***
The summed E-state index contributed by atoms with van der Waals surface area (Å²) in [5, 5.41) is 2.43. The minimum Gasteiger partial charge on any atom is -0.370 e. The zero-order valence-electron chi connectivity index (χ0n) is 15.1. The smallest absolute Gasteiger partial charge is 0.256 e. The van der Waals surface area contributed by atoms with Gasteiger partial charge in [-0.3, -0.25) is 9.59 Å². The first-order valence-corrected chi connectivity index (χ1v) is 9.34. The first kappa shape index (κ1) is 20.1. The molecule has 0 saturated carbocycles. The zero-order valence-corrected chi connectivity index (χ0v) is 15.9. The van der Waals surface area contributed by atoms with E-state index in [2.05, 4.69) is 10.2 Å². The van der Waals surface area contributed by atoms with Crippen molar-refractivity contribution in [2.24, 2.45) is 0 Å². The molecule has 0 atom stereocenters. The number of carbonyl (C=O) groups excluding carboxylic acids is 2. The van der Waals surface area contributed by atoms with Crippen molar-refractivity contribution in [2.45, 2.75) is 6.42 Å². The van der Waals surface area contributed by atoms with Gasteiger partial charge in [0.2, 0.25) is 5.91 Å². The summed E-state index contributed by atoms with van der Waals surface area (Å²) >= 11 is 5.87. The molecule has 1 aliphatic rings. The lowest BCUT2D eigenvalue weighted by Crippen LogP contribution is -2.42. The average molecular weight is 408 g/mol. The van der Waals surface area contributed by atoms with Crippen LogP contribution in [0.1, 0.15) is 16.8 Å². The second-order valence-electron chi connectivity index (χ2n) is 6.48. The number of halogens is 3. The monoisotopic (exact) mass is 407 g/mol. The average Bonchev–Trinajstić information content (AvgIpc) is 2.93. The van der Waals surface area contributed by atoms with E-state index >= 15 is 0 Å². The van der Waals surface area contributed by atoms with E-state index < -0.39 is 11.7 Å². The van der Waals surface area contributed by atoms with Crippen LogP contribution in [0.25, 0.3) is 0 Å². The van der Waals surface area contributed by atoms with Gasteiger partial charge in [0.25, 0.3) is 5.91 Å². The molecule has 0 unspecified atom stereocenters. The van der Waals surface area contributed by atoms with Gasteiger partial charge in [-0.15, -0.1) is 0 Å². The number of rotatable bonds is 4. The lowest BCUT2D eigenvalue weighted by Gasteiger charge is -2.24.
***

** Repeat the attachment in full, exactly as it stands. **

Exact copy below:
The summed E-state index contributed by atoms with van der Waals surface area (Å²) in [5, 5.41) is 2.43. The minimum Gasteiger partial charge on any atom is -0.370 e. The zero-order valence-electron chi connectivity index (χ0n) is 15.1. The smallest absolute Gasteiger partial charge is 0.256 e. The van der Waals surface area contributed by atoms with Gasteiger partial charge in [-0.3, -0.25) is 9.59 Å². The first-order valence-corrected chi connectivity index (χ1v) is 9.34. The first kappa shape index (κ1) is 20.1. The molecule has 0 saturated carbocycles. The zero-order valence-corrected chi connectivity index (χ0v) is 15.9. The van der Waals surface area contributed by atoms with E-state index in [2.05, 4.69) is 10.2 Å². The van der Waals surface area contributed by atoms with Crippen molar-refractivity contribution in [2.24, 2.45) is 0 Å². The molecule has 0 atom stereocenters. The number of carbonyl (C=O) groups excluding carboxylic acids is 2. The van der Waals surface area contributed by atoms with Crippen molar-refractivity contribution in [2.45, 2.75) is 6.42 Å². The van der Waals surface area contributed by atoms with Gasteiger partial charge in [0.2, 0.25) is 5.91 Å². The summed E-state index contributed by atoms with van der Waals surface area (Å²) >= 11 is 5.87. The molecule has 1 aliphatic rings. The lowest BCUT2D eigenvalue weighted by Crippen LogP contribution is -2.42. The average molecular weight is 408 g/mol. The van der Waals surface area contributed by atoms with Crippen LogP contribution in [0.1, 0.15) is 16.8 Å². The second-order valence-electron chi connectivity index (χ2n) is 6.48. The number of halogens is 3. The monoisotopic (exact) mass is 407 g/mol. The average Bonchev–Trinajstić information content (AvgIpc) is 2.93. The van der Waals surface area contributed by atoms with E-state index >= 15 is 0 Å². The van der Waals surface area contributed by atoms with E-state index < -0.39 is 11.7 Å². The van der Waals surface area contributed by atoms with Crippen LogP contribution in [0.25, 0.3) is 0 Å². The van der Waals surface area contributed by atoms with Gasteiger partial charge in [0.25, 0.3) is 5.91 Å². The molecule has 0 unspecified atom stereocenters. The van der Waals surface area contributed by atoms with Gasteiger partial charge in [-0.15, -0.1) is 0 Å². The number of rotatable bonds is 4. The lowest BCUT2D eigenvalue weighted by Gasteiger charge is -2.24.